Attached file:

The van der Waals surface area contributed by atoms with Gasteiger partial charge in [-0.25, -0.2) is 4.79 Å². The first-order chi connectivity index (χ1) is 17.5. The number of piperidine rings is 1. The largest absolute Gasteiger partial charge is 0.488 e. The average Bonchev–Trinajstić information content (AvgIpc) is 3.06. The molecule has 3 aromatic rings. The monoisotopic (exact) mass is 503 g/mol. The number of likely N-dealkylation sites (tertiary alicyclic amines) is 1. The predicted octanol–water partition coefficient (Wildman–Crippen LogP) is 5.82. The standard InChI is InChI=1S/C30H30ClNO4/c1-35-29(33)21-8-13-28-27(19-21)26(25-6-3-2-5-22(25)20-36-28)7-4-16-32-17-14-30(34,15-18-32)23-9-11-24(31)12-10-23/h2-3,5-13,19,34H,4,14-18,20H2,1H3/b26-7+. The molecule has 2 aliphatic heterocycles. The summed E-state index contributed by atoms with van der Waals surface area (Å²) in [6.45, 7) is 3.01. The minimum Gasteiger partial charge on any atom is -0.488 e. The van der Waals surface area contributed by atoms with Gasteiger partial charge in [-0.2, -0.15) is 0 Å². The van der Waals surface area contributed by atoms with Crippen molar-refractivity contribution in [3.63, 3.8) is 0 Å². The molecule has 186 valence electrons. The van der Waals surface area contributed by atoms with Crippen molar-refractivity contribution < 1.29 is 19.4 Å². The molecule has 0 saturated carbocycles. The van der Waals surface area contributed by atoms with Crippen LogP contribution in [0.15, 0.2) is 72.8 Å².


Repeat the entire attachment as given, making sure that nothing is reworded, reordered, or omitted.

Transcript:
The van der Waals surface area contributed by atoms with Gasteiger partial charge in [-0.25, -0.2) is 4.79 Å². The first-order chi connectivity index (χ1) is 17.5. The number of piperidine rings is 1. The largest absolute Gasteiger partial charge is 0.488 e. The average Bonchev–Trinajstić information content (AvgIpc) is 3.06. The molecule has 3 aromatic rings. The monoisotopic (exact) mass is 503 g/mol. The number of likely N-dealkylation sites (tertiary alicyclic amines) is 1. The predicted octanol–water partition coefficient (Wildman–Crippen LogP) is 5.82. The standard InChI is InChI=1S/C30H30ClNO4/c1-35-29(33)21-8-13-28-27(19-21)26(25-6-3-2-5-22(25)20-36-28)7-4-16-32-17-14-30(34,15-18-32)23-9-11-24(31)12-10-23/h2-3,5-13,19,34H,4,14-18,20H2,1H3/b26-7+. The molecule has 2 aliphatic heterocycles. The summed E-state index contributed by atoms with van der Waals surface area (Å²) in [6.45, 7) is 3.01. The minimum Gasteiger partial charge on any atom is -0.488 e. The van der Waals surface area contributed by atoms with Gasteiger partial charge in [-0.2, -0.15) is 0 Å². The van der Waals surface area contributed by atoms with Crippen molar-refractivity contribution in [3.63, 3.8) is 0 Å². The molecule has 186 valence electrons. The van der Waals surface area contributed by atoms with Crippen molar-refractivity contribution < 1.29 is 19.4 Å². The molecule has 0 saturated carbocycles. The van der Waals surface area contributed by atoms with Crippen LogP contribution in [0.15, 0.2) is 72.8 Å².